I accomplished my only specific goal for the week back home, in that I got to the barber's and got my hair cut, or as my mother put it with just a bit of suggesting, got my hair shorn. I do tend to let myself get pretty shaggy, partly from the sense of loyalty that I have the one guy who cuts my hair, partly from the sense that it doesn't much matter how I look as long as my hair isn't actively falling into my food. And since about a month ago when I trimmed the hair which was actually covering my face, that hasn't been a problem, so there you go.
Trimming my hair was, pardon me, an eye-opening experience, since I didn't have any particular planning or forethought going into it. I just took scissors and a comb and discovered that the comb was actually better at providing leverage holding the hair in place than providing a horizontal line to cut across. My self-trimmed hair ended up at a slight angle, but it was only obvious to me and my barber.
I think that he understood, although it's hard to have a conversation with him since he's a great talker. Fun guy, mind you, but while I will normally go in with a stockpile of four or five things to talk about, I never need them, since he's happy to start conversations and carry them out, particularly, in carrying out conversations about me with whoever happens to be in the barber shop at the time. From this he's got the impression that I'm a great conversationalist, though I serve the role more of a conversation piece.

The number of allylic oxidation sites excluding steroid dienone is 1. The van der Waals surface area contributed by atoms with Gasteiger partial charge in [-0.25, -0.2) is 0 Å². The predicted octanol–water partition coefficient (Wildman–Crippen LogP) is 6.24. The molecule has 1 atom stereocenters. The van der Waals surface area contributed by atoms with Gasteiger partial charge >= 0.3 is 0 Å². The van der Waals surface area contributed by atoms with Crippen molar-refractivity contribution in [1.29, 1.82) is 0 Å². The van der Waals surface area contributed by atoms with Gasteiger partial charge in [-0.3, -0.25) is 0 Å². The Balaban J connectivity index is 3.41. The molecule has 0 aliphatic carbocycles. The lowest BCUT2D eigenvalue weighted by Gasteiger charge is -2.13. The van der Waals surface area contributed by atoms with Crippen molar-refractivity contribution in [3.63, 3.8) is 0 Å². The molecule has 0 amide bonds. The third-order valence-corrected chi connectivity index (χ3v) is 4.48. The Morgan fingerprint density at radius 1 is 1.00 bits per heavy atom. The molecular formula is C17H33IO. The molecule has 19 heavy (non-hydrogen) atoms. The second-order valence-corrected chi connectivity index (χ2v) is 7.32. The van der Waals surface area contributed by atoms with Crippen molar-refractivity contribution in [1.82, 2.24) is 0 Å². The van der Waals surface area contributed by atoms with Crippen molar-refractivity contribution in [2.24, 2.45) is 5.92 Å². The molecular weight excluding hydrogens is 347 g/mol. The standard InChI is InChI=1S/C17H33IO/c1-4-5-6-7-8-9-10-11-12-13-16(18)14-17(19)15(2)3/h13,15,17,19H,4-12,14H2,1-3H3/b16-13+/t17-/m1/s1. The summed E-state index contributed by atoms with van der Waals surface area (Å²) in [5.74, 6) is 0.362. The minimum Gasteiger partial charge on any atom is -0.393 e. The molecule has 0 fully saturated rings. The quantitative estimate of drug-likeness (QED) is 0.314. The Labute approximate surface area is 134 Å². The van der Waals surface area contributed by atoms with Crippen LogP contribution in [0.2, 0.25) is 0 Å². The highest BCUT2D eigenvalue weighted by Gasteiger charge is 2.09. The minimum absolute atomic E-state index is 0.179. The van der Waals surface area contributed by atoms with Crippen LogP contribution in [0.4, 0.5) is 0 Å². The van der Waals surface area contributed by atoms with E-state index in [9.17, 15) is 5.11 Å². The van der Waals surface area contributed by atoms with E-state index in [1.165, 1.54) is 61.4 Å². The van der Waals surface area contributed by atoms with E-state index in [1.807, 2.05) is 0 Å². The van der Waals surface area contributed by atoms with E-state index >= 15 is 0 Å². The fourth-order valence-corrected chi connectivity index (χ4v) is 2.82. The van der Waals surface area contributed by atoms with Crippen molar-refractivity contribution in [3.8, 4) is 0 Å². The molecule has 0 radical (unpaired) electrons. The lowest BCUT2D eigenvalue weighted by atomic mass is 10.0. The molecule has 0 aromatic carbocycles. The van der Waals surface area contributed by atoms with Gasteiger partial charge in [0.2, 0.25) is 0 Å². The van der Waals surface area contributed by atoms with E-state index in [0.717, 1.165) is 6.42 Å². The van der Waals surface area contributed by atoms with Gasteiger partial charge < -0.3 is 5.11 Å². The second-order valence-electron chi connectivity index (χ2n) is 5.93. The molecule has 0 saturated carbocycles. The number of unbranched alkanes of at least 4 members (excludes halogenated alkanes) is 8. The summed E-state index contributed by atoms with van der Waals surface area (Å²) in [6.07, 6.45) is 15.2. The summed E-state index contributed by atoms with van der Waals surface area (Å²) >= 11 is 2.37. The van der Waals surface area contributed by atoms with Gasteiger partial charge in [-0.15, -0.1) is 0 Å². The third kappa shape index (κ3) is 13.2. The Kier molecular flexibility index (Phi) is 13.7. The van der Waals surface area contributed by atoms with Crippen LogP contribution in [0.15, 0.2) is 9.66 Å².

And things were more chatty than usual, since this time we had World Cup Soccer on. For some reason my Italian barber chose to watch the game on a Spanish station. He couldn't actually follow the commentary more than a couple words at a time, but the enthusiasm of the commentators made up for the gap. It helped that there were something like two goals in one minute and another two goal shots right after that. He's a hockey fan, and it certainly seems like ice hockey and soccer should be reasonably compatible sports enthusiasms, although I wasn't able to get more than half a sentence of the question out before he was on about something else. It's fun making someone else happy; it gets me cheery too, just by induction.
Trivia: The contract for Samuel Johnson's dictionary specified for him to be paid 1,575 pounds, in installments. Source: The Story of English, Robert McCrum, Robert MacNeil, William Cran.
Currently Reading: The Ice Finders: How a Poet, A Professor, and a Politician Discovered the Ice Age, Edmund Blair Bolles.